Nexus 6 Review And Why We Are Reviewing It
Regular readers of our blog will know we like to cover topics involving Google, but we rarely cover technology, but when the Google Nexus 6 was announced we thought we’d get in on the action.
Our main reason for doing this Nexus 6 Review is to test how quickly Google crawls content that might not necessarily be relevant to the website it is posted on. Google’s latest update is focused heavily on relevancy and quality content, and as our blogs are relatively quick to rank on Google, we thought it would make a good case study.
Google Nexus 6 Review
The Nexus 6 is the most expensive Google phone to date (£500), and is actually built by Motorola, making it the first phablet to carry the Google brand. This is big news for Google, who have had a busy year during 2014, as they try to conquer the most competitive year for smartphones.
With the likes of the iPhone 6 Plus and the Note 4 lying in its wake, the Nexus 6 looks to top a market full of big hitters. The Nexus 6 is heavier than the other two phones (weighing 184g) but this does make it comfortable to hold and makes it much more durable, making it less likely to bend.
The screen (5.96in) is bigger than the Note 4 (5.7in) and the iPhone 6 Plus (5.5in) too, which helps to display web pages, photos and apps really well, although on a large screen you would like to think it would. The level of clarity and crispness of the screen is also a key feature.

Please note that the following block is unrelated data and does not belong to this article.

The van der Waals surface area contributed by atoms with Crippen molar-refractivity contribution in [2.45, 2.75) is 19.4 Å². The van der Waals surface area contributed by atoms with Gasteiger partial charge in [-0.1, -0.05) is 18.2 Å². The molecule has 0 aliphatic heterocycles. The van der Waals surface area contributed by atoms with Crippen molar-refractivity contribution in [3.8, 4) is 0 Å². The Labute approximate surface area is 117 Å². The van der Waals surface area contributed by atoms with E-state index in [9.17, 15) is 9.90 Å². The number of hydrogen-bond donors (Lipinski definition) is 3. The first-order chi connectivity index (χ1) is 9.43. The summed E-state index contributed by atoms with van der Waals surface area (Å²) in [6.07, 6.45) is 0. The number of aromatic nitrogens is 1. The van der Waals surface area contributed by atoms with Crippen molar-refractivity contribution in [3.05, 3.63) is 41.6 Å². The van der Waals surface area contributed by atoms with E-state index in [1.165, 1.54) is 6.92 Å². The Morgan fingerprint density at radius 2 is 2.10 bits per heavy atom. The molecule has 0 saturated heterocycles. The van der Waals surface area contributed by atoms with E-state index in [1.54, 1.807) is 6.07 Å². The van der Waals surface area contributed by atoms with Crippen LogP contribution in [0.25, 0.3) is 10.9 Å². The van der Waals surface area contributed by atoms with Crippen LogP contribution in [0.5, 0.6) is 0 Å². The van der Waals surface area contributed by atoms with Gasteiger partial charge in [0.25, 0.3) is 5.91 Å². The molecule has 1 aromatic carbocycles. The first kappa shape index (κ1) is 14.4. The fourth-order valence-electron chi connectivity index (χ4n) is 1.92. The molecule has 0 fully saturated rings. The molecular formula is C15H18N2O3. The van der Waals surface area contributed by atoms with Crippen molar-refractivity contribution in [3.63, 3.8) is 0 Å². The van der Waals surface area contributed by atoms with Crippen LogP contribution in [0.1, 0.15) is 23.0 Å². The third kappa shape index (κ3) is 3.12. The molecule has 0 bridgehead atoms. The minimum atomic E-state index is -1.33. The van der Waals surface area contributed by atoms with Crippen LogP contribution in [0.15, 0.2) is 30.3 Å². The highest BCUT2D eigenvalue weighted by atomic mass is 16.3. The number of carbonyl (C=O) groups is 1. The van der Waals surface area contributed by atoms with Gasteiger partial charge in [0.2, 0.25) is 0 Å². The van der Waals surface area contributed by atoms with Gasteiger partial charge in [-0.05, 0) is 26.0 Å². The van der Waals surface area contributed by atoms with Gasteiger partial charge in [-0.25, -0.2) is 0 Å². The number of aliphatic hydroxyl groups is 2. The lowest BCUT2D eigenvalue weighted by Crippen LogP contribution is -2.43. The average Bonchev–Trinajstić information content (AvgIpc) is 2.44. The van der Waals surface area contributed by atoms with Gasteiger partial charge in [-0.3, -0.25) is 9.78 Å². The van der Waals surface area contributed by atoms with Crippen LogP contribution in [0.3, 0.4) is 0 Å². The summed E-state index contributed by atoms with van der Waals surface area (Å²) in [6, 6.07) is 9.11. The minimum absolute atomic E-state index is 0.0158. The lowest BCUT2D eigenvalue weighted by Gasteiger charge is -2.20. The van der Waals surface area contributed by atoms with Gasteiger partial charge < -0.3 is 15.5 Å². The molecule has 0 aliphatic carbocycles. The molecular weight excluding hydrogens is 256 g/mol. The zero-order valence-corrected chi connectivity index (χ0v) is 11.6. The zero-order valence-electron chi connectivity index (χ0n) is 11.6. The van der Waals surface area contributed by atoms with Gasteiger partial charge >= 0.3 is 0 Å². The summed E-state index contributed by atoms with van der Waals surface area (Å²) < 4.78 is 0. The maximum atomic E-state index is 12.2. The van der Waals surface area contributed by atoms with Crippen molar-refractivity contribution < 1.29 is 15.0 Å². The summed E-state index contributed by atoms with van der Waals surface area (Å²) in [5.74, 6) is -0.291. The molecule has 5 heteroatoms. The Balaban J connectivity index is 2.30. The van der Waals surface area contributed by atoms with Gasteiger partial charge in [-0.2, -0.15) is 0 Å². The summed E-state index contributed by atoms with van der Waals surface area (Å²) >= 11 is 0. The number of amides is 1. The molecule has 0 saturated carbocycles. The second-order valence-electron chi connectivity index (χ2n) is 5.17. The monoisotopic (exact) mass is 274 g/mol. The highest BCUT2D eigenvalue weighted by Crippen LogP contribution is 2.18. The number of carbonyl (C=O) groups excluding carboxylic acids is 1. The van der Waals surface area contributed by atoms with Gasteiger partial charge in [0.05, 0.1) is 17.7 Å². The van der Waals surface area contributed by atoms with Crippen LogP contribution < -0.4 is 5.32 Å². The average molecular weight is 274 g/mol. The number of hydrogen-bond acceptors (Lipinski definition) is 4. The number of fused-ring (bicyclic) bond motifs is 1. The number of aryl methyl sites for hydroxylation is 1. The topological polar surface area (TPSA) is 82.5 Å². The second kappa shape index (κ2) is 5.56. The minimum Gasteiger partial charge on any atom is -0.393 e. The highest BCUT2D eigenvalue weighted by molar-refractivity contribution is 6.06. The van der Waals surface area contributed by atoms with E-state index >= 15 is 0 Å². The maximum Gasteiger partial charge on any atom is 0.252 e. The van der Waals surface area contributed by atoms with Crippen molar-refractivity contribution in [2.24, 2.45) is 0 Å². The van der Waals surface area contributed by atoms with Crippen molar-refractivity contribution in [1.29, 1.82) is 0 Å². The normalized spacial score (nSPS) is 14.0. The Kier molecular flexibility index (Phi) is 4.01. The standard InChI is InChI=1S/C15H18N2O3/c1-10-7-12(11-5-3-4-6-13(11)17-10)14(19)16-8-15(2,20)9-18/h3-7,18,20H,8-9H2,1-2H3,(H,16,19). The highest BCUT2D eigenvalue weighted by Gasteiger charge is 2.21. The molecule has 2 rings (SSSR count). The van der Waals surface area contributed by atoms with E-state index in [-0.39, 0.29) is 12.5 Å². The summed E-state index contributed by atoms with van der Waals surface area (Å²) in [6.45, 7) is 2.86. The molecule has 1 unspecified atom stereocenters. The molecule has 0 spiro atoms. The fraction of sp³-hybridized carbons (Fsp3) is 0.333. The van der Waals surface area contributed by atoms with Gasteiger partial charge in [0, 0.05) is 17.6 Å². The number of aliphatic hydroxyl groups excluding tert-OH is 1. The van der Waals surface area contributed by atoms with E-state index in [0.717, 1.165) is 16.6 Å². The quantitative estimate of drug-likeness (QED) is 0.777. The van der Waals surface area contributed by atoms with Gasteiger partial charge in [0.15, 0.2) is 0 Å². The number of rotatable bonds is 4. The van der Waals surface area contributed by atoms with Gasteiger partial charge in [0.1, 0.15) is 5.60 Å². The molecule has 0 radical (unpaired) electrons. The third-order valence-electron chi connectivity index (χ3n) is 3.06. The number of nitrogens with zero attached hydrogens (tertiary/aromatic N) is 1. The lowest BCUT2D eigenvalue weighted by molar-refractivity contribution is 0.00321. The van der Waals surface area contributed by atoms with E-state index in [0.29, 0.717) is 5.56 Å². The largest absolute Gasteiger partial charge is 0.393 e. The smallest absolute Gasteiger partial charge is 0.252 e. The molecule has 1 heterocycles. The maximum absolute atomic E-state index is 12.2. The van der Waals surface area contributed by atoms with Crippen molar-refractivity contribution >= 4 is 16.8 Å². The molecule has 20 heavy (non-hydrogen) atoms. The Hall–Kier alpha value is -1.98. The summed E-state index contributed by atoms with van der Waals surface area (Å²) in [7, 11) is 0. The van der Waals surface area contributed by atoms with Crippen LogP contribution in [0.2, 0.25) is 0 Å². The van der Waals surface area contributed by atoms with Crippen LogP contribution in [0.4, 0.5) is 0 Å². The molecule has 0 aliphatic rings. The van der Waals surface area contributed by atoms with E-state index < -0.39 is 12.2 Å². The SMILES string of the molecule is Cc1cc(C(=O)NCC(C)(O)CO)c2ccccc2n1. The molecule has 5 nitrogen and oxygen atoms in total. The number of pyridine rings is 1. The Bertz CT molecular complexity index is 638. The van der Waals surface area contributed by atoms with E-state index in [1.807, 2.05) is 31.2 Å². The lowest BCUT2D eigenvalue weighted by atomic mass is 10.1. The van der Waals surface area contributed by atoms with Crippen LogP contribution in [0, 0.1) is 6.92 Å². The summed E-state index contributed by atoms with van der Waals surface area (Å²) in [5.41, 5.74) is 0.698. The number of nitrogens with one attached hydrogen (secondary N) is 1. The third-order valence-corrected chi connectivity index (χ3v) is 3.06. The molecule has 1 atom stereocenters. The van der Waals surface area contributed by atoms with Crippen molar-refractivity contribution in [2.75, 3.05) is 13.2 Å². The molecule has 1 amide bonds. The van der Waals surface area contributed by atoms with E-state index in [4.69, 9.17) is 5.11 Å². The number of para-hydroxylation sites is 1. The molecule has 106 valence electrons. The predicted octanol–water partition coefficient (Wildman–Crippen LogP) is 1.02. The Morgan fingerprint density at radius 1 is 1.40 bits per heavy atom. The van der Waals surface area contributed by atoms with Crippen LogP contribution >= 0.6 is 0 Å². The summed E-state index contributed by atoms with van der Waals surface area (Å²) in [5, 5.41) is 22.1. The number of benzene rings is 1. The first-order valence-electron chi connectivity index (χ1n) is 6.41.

Google’s first phablet has also been kitted out with a 13 megapixel rear-facing camera – the same one found on the iPhone 6 Plus – and has a 4X digital zoom and Optical Image Stabilisation (OIS) technology. The camera still performs well regardless of the lighting and is aided by the large screen too.
The Google Nexus 6 runs the Android Lollipop 5.0 software which is one of its major game-changers. This makes it quick to use, easy to multi-task and gave it an overall flawless user-experience. These things mean that it can really put itself amongst the big guns.
Another key feature we were a fan of is the battery life. The Turbo Boost feature means the device can get around six hours of charge from just a 15-minute session at the plugs. Motorola say that the device should get around 24 hours of use from a single ‘full’ charge.
The Nexus range has had a pretty good run in the mid-tier range but, although this new model is a pretty good all-rounder, it could struggle in the top-tier against the likes of the iPhone 6 Plus and the Note 4.
When put under strain of a number of web pages and apps being used, its performance didn’t seem to falter which is plus for us as we often have different tabs and apps open for our SEO work and analysis – so that is definitely a plus.
So, overall, the after reviewing the Google Nexus 6, we were impressed but we think the £500 price tag might put a few people off.
As a case study, we will follow up this blog with our findings to see how quickly Google caches content, dependant on its relevancy. For the results of this test, stay posted on our blog.
For advice or guidance on blogging and to ensure your content is relevant for Google’s recent update, contact our team at Varn today.